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Congressman recalls pollster told him to quit race

Representative Seth Moulton is seen in his office on Capitol Hill in Washington.
Drew Angerer for The Boston Globe
Representative Seth Moulton is seen in his office on Capitol Hill in Washington.

It’s a sturdy trope in the commencement address canon: The speaker’s tale of a hard-luck moment converted into achievement.

And US Representative Seth Moulton, the Salem Democrat, added to the tradition last week during his speech to the class of 2015 at North Shore Community College, recalling the gloomy dog days of his ultimately successful congressional bid last year.

“After about eight months of working hard every single day, building a team, collecting donations, shaking hands at local diners and train stations, holding countless community meetings — and still six months out from the election — we commissioned a poll,” Moulton recalled, according to text of the speech circulated by his office. “The poll showed us that all those critics were probably right. I was down 54 points. Even my own pollster told me I should quit because it was statistically impossible to win.”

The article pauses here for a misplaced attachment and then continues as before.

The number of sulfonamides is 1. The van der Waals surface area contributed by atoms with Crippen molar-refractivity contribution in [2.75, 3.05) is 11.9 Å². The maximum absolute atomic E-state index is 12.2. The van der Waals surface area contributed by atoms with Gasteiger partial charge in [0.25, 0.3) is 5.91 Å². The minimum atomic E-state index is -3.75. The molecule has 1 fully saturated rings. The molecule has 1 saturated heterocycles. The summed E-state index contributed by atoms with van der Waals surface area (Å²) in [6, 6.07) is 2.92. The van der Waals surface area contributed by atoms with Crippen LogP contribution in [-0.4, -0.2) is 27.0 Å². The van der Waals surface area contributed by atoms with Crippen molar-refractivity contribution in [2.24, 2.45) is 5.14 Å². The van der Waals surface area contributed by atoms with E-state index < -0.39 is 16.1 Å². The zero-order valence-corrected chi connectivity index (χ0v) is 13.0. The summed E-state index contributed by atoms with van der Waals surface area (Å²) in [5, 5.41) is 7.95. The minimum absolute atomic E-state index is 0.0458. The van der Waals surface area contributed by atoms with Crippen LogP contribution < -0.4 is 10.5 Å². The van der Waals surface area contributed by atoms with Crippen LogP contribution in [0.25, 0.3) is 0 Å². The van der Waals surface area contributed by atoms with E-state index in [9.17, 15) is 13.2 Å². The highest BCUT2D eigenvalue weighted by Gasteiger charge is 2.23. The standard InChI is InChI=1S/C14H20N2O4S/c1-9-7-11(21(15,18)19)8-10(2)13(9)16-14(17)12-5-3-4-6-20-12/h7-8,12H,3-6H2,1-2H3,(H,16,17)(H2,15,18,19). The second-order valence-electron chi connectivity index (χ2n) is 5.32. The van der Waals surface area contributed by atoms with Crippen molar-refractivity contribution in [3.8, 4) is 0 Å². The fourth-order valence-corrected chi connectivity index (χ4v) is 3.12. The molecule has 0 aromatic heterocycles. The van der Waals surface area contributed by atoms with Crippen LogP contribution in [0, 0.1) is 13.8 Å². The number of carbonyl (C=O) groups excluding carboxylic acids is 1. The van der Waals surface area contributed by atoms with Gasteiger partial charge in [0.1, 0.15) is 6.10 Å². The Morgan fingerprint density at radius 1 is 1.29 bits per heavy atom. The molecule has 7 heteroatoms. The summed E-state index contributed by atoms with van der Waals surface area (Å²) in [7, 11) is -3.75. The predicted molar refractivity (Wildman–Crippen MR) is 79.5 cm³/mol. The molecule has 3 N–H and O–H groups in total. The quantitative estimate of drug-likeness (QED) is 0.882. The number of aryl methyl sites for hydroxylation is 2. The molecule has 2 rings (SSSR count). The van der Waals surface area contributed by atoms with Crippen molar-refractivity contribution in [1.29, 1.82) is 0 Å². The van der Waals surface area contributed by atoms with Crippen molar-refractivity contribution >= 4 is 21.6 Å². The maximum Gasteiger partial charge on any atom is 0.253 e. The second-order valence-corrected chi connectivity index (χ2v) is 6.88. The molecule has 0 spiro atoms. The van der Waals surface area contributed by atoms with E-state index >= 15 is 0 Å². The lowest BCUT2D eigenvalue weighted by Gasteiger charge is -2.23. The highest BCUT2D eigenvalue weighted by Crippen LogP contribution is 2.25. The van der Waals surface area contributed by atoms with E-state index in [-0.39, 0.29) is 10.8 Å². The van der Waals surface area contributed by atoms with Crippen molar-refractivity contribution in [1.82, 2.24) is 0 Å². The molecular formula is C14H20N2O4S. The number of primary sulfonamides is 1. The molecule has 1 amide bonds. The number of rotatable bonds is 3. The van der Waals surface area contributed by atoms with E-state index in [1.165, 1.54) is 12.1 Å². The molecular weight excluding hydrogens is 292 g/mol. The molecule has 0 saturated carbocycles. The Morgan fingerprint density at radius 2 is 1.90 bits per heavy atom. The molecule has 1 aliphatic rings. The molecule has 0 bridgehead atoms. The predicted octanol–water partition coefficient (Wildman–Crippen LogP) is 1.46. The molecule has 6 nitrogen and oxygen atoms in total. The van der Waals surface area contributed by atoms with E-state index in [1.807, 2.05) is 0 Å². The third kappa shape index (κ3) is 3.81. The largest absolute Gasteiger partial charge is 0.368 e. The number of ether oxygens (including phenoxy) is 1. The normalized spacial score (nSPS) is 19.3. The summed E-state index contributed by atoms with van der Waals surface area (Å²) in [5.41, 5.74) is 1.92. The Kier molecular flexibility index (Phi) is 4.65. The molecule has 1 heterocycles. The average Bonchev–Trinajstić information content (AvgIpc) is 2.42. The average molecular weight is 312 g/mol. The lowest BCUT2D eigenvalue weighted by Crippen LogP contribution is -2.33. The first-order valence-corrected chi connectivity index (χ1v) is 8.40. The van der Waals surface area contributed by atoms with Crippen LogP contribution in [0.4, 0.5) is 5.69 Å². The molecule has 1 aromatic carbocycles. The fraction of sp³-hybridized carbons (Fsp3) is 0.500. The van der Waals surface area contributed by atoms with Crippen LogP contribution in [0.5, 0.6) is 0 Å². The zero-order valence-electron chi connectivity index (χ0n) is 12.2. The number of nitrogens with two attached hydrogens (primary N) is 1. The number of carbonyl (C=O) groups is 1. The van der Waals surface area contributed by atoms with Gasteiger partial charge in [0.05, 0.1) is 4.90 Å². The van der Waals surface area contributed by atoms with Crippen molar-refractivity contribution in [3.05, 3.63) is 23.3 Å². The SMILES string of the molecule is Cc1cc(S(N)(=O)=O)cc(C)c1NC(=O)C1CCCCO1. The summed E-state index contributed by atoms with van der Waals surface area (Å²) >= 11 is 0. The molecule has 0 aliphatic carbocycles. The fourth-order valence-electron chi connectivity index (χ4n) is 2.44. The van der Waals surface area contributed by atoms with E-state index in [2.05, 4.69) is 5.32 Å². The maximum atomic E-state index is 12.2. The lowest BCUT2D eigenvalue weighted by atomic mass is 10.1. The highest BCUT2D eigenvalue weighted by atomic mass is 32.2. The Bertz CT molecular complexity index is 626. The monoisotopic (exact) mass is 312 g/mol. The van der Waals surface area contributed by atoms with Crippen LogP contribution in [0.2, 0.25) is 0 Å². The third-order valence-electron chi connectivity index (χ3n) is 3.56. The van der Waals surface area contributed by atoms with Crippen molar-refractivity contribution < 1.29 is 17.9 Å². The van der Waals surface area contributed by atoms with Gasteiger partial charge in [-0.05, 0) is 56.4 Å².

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Indeed, nationally renowned pollster Mark Mellman did deliver the negative forecast for Moulton, who came back to stun nine-term incumbent John Tierney in the primary and then club former state Senate minority leader Richard Tisei in the general.

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“There is no credible path to victory,” Mellman said on the March conference call, according to Moulton strategist Scott Ferson.

Mellman took issue with the “statistically impossible” wording that Moulton attributed to him, but acknowledged, “I did say that, given where we were in terms of money, and where Tierney was in terms of numbers, that it was very unlikely that we were going to win.”

Mellman came much closer in the general, producing a poll that showed Moulton up 15 points over Tisei. He ultimately won by nearly 14.

So, those in the back of the class, take heart. If a guy with multiple Harvard degrees and a chest full of combat medals can beat adversity, maybe you can, too.

Jim O’Sullivan can be reached at jim.osullivan@globe.com. Follow him on Twitter at @JOSreports.